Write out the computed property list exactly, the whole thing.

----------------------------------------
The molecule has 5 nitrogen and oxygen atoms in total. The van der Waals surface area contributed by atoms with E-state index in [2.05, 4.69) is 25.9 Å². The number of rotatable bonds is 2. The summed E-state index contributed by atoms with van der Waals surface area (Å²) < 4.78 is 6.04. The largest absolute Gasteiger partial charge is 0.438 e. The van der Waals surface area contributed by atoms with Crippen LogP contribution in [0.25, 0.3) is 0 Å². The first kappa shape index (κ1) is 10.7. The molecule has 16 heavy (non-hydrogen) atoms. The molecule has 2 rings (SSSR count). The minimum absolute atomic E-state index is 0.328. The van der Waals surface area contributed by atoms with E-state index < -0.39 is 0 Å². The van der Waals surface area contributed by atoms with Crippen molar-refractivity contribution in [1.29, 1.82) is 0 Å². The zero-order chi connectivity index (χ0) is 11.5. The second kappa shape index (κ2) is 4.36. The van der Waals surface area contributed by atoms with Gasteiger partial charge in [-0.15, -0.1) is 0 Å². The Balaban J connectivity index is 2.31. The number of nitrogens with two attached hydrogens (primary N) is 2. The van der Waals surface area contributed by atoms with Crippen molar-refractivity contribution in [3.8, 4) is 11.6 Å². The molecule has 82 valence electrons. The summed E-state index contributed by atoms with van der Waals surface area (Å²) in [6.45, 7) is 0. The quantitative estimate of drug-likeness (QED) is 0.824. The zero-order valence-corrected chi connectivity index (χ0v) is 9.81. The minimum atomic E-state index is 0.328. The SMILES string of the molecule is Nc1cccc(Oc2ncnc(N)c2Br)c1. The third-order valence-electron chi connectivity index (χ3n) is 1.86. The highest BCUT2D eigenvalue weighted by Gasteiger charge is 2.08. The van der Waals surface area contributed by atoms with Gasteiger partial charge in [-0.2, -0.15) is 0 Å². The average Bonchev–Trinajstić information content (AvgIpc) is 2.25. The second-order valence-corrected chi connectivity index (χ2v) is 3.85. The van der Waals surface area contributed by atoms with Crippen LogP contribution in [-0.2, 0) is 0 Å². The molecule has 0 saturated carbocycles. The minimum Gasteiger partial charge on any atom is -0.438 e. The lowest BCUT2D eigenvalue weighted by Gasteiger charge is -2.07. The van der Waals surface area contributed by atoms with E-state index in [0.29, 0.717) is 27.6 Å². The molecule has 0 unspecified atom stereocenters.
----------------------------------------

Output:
The molecule has 5 nitrogen and oxygen atoms in total. The van der Waals surface area contributed by atoms with E-state index in [2.05, 4.69) is 25.9 Å². The number of rotatable bonds is 2. The summed E-state index contributed by atoms with van der Waals surface area (Å²) < 4.78 is 6.04. The largest absolute Gasteiger partial charge is 0.438 e. The van der Waals surface area contributed by atoms with Crippen LogP contribution in [0.25, 0.3) is 0 Å². The first kappa shape index (κ1) is 10.7. The molecule has 16 heavy (non-hydrogen) atoms. The molecule has 2 rings (SSSR count). The minimum absolute atomic E-state index is 0.328. The van der Waals surface area contributed by atoms with E-state index < -0.39 is 0 Å². The van der Waals surface area contributed by atoms with Crippen molar-refractivity contribution in [1.29, 1.82) is 0 Å². The zero-order chi connectivity index (χ0) is 11.5. The second kappa shape index (κ2) is 4.36. The van der Waals surface area contributed by atoms with Gasteiger partial charge in [-0.15, -0.1) is 0 Å². The Balaban J connectivity index is 2.31. The number of nitrogens with two attached hydrogens (primary N) is 2. The van der Waals surface area contributed by atoms with Crippen molar-refractivity contribution in [3.8, 4) is 11.6 Å². The molecule has 82 valence electrons. The summed E-state index contributed by atoms with van der Waals surface area (Å²) in [6.45, 7) is 0. The quantitative estimate of drug-likeness (QED) is 0.824. The zero-order valence-corrected chi connectivity index (χ0v) is 9.81. The minimum atomic E-state index is 0.328. The SMILES string of the molecule is Nc1cccc(Oc2ncnc(N)c2Br)c1. The third-order valence-electron chi connectivity index (χ3n) is 1.86. The highest BCUT2D eigenvalue weighted by Gasteiger charge is 2.08. The van der Waals surface area contributed by atoms with Gasteiger partial charge in [-0.2, -0.15) is 0 Å². The average Bonchev–Trinajstić information content (AvgIpc) is 2.25. The second-order valence-corrected chi connectivity index (χ2v) is 3.85. The van der Waals surface area contributed by atoms with Crippen LogP contribution in [-0.2, 0) is 0 Å². The molecule has 0 saturated carbocycles. The minimum Gasteiger partial charge on any atom is -0.438 e. The lowest BCUT2D eigenvalue weighted by Gasteiger charge is -2.07. The van der Waals surface area contributed by atoms with E-state index in [0.29, 0.717) is 27.6 Å². The molecule has 0 unspecified atom stereocenters.